When I was young I was designed to become a writer.   Of course in those days we knew nothing about DNA but in the sunshine of my bright ideal I saw myself:

Hunched over a typewriter,

in a dim room with a high window of nicotine-stained glass,

Chain-smoking myself into a coughing stupor,

Careless – utterly careless, of the greater world around me.  

Let the scripts pile up on the desk, on the floor, in the passageways and arbors; I would be oblivious to the chaos.  I would write.  Day, and night, write.

Why didn’t it work out like that?  Why didn’t it?   Well, to begin with, but also with annoying persistence, I could not perfect the art of typewriting.  Canute-like, I could not restrain the Tippex tide, nor the quasi-D’Artagnan-duelling clash of rival keys, the log flumes of paper jams, smudges, crumples, and mechanical accidents.   Who has not cried out in pain as they see their paper-carriage skip the return stop and fly across the room?  Why was the Japanese vase, the recuperating cat, the hapless hamster positioned there – just exactly there?

The day the Word Processor came into my life was like Richard III’s best bit:  ‘Now is the winter of our discontent made glorious summer by these salesmen from Sharp’.  Differences between RIchard  and I are many – I for example, am unlikely to be exhumed from a car park, but I have to take his point:  I was liberated.

Life and Art, eh?

Unfortunately, there were storms in other seas.   Spouses unappreciative of piles of manuscripts in passageways or scattered upon disorderly desks, for whom creative chaos held no romance   The word ‘dust’ has been mentioned pretty frequently throughout my life, closely followed by the more nebulous  “Urgh – what’s that?!”   

Spouses are also prone to materialism.   ‘Putting bread on the table’ has dominated many a meaningful conversation, and rebuffs by taking the phrase literally treated with scorn.   I was compelled to accept that there had to be bacon, or beef, or vegetables lumped in.  As my self-addressed manuscripts to ‘1, The Garret’ cascaded back through my door and a wallpaper of rejection letters accumulated, I grudgingly accepted the need to do ‘work’.  

I had to find something that paid.  Writing was not the crock of gold it promised to be.  It was just a crock.

I won’t deny that I take pleasure in money; I am darkly suspicious of anyone who doesn’t, but to the bug of creativity it is pure insecticide.  Wherever you spray it, the Inspiration Aphids are consumed.   Why, after all, spend hours preparing a piece that will reward me with a pittance when I could be doing something more productive, more creative, more lucrative?  Except the ‘creative’ in this sentence refers only to creating money, and the productive in this sentence has to do with making more money, and the ‘lucrative’ in this sentence refers to the worship of MONEY.  Somehow, money always offers very good reasons to ignore the pleading noises Noble Poverty makes inside my head, where  Elizabeth Barrett argues strongly for distinguished starvation, and we even share a bad back, but no time for starving selflessly when there is always another conference to attend, a buying trip to make, a new range to review.  And when all those mundanities are finally overcome, home life has a catalogue of new ones, as in “When are you going to fix that drain?”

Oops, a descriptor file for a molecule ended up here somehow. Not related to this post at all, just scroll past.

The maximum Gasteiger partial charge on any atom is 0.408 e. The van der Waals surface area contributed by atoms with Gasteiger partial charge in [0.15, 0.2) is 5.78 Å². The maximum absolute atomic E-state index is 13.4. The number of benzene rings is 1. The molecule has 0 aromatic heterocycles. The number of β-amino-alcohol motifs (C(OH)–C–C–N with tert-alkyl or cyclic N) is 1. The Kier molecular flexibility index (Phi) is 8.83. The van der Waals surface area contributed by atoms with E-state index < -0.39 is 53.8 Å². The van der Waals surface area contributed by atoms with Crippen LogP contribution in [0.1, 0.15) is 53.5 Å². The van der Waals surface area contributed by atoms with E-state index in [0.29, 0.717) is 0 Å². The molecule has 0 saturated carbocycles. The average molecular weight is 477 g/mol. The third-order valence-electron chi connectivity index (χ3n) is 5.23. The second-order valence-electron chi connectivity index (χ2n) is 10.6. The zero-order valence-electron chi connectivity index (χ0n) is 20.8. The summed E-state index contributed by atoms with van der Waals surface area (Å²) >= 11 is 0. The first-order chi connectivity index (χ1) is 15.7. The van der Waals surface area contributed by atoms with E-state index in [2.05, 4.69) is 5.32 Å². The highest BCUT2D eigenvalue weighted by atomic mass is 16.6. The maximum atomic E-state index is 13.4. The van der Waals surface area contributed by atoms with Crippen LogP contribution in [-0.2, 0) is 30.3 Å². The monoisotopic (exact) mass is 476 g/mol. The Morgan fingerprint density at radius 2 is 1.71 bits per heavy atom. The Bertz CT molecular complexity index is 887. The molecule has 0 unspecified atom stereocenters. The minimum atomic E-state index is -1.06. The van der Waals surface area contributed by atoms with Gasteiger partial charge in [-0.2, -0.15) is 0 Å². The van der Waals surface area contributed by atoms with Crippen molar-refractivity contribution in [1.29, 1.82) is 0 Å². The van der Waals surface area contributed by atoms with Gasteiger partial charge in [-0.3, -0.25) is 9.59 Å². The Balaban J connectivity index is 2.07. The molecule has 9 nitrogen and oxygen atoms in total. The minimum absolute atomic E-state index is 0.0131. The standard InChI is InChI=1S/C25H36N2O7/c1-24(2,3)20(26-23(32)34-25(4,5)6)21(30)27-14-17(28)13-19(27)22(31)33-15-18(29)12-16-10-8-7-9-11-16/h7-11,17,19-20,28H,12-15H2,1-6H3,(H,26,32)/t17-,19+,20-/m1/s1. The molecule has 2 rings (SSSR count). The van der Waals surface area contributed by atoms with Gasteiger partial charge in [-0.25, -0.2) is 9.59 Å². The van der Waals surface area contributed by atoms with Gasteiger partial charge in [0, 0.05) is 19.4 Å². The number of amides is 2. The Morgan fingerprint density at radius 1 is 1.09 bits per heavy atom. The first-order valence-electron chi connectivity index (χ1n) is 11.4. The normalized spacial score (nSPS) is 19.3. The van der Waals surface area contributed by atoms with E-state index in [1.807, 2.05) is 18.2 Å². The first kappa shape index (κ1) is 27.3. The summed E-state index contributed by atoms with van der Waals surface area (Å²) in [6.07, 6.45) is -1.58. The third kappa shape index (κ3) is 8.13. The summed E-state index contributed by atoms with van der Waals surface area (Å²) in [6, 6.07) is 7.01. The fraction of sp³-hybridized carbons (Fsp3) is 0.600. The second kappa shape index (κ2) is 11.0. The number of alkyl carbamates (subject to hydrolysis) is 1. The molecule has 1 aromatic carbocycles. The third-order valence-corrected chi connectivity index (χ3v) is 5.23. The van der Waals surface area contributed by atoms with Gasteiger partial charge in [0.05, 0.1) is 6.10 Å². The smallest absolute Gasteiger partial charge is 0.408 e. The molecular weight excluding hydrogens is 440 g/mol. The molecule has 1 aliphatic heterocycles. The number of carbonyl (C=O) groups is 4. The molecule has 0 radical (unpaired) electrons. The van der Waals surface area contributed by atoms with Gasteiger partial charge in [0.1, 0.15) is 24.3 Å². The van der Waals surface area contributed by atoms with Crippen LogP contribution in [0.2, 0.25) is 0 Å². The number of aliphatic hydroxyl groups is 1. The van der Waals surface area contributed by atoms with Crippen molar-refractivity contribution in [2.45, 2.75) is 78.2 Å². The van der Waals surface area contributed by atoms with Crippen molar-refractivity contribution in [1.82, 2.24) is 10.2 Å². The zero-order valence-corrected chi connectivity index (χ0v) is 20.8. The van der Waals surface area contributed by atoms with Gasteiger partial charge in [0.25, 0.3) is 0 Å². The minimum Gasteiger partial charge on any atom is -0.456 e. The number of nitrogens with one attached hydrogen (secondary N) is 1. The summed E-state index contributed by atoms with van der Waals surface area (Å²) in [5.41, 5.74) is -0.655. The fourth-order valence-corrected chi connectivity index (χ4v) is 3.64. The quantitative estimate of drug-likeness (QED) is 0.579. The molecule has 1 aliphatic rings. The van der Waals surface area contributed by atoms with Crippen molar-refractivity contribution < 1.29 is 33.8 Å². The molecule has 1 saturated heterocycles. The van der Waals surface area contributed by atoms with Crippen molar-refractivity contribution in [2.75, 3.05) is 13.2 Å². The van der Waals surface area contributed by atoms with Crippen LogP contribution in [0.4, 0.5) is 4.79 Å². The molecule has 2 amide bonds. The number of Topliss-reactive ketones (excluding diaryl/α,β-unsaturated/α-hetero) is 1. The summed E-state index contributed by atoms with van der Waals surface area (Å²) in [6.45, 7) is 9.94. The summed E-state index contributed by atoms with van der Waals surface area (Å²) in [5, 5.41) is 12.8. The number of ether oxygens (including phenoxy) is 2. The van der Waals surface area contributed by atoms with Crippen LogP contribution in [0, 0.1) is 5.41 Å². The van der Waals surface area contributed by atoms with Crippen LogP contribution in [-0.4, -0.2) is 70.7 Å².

“I’m an artist, for God’s sake, my darling:  I DON’T DO DRAINS!”   

“Yes you do.”

You’re right.  This is the real world, and the real world has drainage.

To souls as torn and tortured as has been my own in my advancing years, retirement shone like a beacon.   In retirement I would find solace.   There would be nothing to fill my day!   I could sit in my corner, I could create magical images upon the page.  I WOULD HAVE NOTHING TO DO BUT WRITE!

Wrong!

It is an unwritten law, but it is ineluctably true:  if in life you were busy, in retirement you will be busier!  Once you make your diary aware the pressure is off it will fill itself with small, inconsequential things.   Your family will aid this process by demands for home improvements, shopping trips, ‘visits’ to nice country houses (the kind where your host will make you pay an entrance fee, then rebuke you for touching their furnishings or walking on their grass) and finally – the big one – Sitting.

In extreme cases Sitting may tie you up for several days:  

“Dad, can you take care of Bruce the Hellhound or Tibby the curtain-ripping cat while we go on a weekend break to Moscow?  Or a week in Bulgaria?  Or a round-the-world trip?”

More normally, it will be no more noxious a duty than care of The Precious for an evening, and no more exhausting than that ritual chase around the sofa you instituted last year and have been regretting ever since, with a bit of story-reading to initiate sleep.

If any diary spaces remain, there is always the National Health Service, and I’d like to conclude this blog with a personal message to them.

Dear NHS,

Yes, my body mass index figure is almost as far adrift as most of your overworked nursing staff,   You understand, as do I, that my body will inevitably deteriorate with the years, and I should be thrilled that you want to catalogue my demise and itemise each failing function so avidly…

But I’m not.    Okay?

Your obsession with type 2 diabetes drags me out to repeated Doctors’ Surgery and hospital visits to have my eye pupils stretched with painful chemicals, my blood sampled and my (forgive the word) piss taken with unnerving regularity.

Why unnerving?  Well, because the cleanliness of your premises is self-admittedly not always of the best, so each time I subject myself to them, with the health conditions you are so insistent I have, not to mention those that I ACTUALLY have and haven’t told you about, I run the very real risk that the infection I catch could be fatal.   Capiche?